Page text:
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Occupy Wall Street-The largest protest in world history

Updated on October 15, 2011

Worldwide protests are unprecedented. The 'Occupy Wall Street' protests have grown into the largest protest movement in all of recorded history.

Some protest movements have involved several countries simultaneously, for example, the Solidarity protests in Poland several years ago spread to Berlin, where they helped to topple the Berlin wall, and it lead to the fall of Communism in East Germany. The protests eventually spread to the Soviet Union, where they led to the downfall of Gorbachev's Communist regime. Some protests have transformed entire nations, like the anti-British protests in India (led by Gandhi) in the late 1940's, and the protests against the Vietnam war in America in the 1960's, but there has never been a protest movement with such far-reaching scope as the Occupy Wall Street movement. The Occupy Wall Street movement, known as OWS, began in New York on September 17,2011. In less than a month, it spread to dozens of cities all over America, and also spread to other countries. In terms of sheer size, it is without a doubt the largest protest movement that has ever existed, anywhere in the world.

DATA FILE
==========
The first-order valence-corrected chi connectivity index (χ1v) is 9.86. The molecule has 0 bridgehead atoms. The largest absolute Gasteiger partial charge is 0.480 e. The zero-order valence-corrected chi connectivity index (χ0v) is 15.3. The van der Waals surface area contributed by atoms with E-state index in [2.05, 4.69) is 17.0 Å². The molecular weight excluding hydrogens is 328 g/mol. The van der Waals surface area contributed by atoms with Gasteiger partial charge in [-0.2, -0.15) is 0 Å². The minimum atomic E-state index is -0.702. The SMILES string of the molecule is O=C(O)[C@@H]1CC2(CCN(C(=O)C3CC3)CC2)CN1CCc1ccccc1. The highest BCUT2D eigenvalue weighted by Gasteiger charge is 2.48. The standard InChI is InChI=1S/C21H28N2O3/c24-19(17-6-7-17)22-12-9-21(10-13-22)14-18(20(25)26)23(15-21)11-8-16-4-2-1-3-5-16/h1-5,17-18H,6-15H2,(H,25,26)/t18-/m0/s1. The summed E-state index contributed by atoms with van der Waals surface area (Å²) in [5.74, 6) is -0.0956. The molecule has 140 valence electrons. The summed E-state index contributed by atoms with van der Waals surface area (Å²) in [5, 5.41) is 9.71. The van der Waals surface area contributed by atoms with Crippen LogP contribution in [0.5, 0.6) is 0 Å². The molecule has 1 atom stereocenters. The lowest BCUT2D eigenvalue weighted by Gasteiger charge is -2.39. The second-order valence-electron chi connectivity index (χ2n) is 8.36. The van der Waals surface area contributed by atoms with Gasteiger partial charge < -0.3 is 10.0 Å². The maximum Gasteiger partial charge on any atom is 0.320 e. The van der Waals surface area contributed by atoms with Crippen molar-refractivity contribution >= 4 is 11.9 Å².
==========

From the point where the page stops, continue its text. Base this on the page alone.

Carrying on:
By October 15,2011, there were OWS protests in London,England and Rome,Italy. In Canada, there were OWS protests in Windsor,Ontario, Toronto,Ontario, and Montreal,Quebec. There were OWS protests in Tokyo,Japan, and also in New Zealand. In Australia, there were OWS protests in the cities of Sydney, Melbourne, Perth, and Brisbane. In Santiago,Chile, there was a protest movement called 'March Of The Outraged', which also supported the OWS protesters in the U.S.A. On October 16,2011, a website reported that there were 951 protests related to OWS, worldwide. There can be no doubt that the OWS protests have become the largest protests in all of recorded history, they are the largest protest movement in the entire history of the human race.